After we bought this house we realized we had a bird problem. There were two holes in the front of the tower, which while nearly symmetrically placed were for neither drainage nor ventilation. They were bird holes. Passers by would eagerly alert us to the blah blah blah birds that they saw nesting in our house. It frankly went over my head, all I heard was the voice of the teacher from Peanuts. WE could see the birds flying in and out of the holes. And near the end of the summer I would find birds flying around inside the attic, even though all the windows have screens. SO they were managing to nest in our wall cavities and then make their way up to the attic since the house is balloon framed.
I ended up hiring one of the carpenters from the company where I used to work to come patch and fill the holes to keep the birds out. They stuffed them with steel wool and covered it with spray foam. I hoped our problem was over. There were a total of 4 holes filled.
Nope. This spring nesting season we were plagued with these long beaked birds pecking into the siding of the tower as well as in the dentil mould above the west facing balcony. I was constantly throwing up the window sash shouting at the birds like some crabby old man. Which wasn't an easy task considering I am pregnant and the access to the balcony is through a window. Unfortunately Mr. W has been excpetionally busy atr work so I had to fight this battle more or less on my own.
I referenced a bird watchers identification book which I had purchased last spring when Our Little Helper and I became interested in watching birds. I determined that our long beaker nuisance was the Northern Flicker, which likes to make its nest in dead wood. Well, apparently southwest facing, 120 year old siding is the perfect amount of dead for them. Since we have 6 mature birch trees in the parking strip one each sides of the house I was hoping that by providing alternate nesting in the form of bird houses would encourage them to nest elsewhere. Mr. W also began to research the possibility of adding a fake owl on the roof to distract them.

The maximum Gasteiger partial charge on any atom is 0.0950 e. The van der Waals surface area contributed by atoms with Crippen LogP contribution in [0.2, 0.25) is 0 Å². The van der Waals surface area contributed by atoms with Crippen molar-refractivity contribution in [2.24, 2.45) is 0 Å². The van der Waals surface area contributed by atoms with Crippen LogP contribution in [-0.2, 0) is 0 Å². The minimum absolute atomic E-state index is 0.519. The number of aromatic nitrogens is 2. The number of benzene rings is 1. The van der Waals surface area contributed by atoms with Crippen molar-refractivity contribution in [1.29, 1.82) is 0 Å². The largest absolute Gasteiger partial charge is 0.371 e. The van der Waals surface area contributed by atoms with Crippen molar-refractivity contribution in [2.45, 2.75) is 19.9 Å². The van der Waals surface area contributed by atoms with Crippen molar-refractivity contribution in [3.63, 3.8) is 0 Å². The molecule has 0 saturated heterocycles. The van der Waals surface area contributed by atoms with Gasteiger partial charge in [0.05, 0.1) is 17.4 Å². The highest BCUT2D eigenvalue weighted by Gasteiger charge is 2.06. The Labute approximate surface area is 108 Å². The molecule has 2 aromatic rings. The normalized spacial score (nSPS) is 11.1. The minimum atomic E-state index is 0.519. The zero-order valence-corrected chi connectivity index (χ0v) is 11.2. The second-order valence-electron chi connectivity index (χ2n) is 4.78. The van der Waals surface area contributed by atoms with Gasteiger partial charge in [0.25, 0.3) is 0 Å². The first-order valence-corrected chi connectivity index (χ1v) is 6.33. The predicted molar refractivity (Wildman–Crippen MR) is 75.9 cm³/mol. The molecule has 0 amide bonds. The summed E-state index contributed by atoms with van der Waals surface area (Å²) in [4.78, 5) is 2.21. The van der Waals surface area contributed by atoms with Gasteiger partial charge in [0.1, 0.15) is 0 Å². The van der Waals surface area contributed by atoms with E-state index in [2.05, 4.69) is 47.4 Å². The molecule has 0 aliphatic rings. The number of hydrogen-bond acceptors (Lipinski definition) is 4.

At the local backyard bird shop I purchased 2 large flicker houses. They come with a bag of saw dust which they apparently like to toss around when nesting. We should clean out the boxes at the end of the nesting season and either leave them mounted or remove them until the following nesting season. She said it is possible that other creatures might use the boxes as a home in the interim. The salesperson recommend that we also finish it with linseed oil to make the last longer. Since fake owls don't tend to be very effective for deterring flickers, they instead recommended metallic scare tape. I'm supposed to suspend this out the windows so that it blows in the wind it will startle birds away. I don't love this idea, but I am growing weary of shouting at flickers all day so I'm willing to give it a try.
Here are the large flicker bird houses, made locally of milled cedar.
And since they weren't cheap I applied one coat of linseed oil.
Now I need Mr. W to mount them 10-20 feet above ground in the trees. I suspended the scare tape from the attic windows so that the tape covers the area where the flickers were pecking holes. Not my idea look for a Queen Anne, it would be very appropriate if were were along the gay pride parade route. Fingers crossed this works!
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